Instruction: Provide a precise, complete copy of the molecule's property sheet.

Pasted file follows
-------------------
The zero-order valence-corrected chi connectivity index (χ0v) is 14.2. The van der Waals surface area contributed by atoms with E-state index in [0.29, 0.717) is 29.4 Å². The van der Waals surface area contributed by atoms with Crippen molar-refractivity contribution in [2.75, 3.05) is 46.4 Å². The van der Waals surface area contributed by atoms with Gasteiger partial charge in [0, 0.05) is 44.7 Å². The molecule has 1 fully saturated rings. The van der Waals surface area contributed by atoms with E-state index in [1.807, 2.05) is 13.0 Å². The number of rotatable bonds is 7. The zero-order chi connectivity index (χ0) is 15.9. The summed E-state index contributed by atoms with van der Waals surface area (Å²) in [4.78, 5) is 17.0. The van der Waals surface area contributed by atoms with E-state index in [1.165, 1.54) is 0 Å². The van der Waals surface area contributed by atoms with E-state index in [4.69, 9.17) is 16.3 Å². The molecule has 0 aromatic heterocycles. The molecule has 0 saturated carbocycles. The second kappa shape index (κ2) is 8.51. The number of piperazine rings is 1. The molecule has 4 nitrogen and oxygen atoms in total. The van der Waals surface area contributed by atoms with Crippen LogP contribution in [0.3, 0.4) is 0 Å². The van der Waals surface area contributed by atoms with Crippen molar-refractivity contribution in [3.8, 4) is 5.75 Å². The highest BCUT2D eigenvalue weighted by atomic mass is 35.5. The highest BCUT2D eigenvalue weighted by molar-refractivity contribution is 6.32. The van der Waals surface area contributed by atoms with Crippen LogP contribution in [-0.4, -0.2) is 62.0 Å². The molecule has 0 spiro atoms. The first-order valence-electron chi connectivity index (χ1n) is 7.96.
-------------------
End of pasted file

The zero-order valence-corrected chi connectivity index (χ0v) is 14.2. The van der Waals surface area contributed by atoms with E-state index in [0.29, 0.717) is 29.4 Å². The van der Waals surface area contributed by atoms with Crippen molar-refractivity contribution in [2.75, 3.05) is 46.4 Å². The van der Waals surface area contributed by atoms with Gasteiger partial charge in [0, 0.05) is 44.7 Å². The molecule has 1 fully saturated rings. The van der Waals surface area contributed by atoms with E-state index in [1.807, 2.05) is 13.0 Å². The number of rotatable bonds is 7. The zero-order chi connectivity index (χ0) is 15.9. The summed E-state index contributed by atoms with van der Waals surface area (Å²) in [4.78, 5) is 17.0. The van der Waals surface area contributed by atoms with E-state index in [1.165, 1.54) is 0 Å². The van der Waals surface area contributed by atoms with E-state index in [4.69, 9.17) is 16.3 Å². The molecule has 0 aromatic heterocycles. The molecule has 0 saturated carbocycles. The second kappa shape index (κ2) is 8.51. The number of piperazine rings is 1. The molecule has 4 nitrogen and oxygen atoms in total. The van der Waals surface area contributed by atoms with Crippen LogP contribution in [0.3, 0.4) is 0 Å². The van der Waals surface area contributed by atoms with Crippen molar-refractivity contribution in [3.8, 4) is 5.75 Å². The highest BCUT2D eigenvalue weighted by atomic mass is 35.5. The highest BCUT2D eigenvalue weighted by molar-refractivity contribution is 6.32. The van der Waals surface area contributed by atoms with Crippen LogP contribution in [-0.4, -0.2) is 62.0 Å². The molecule has 0 spiro atoms. The first-order valence-electron chi connectivity index (χ1n) is 7.96.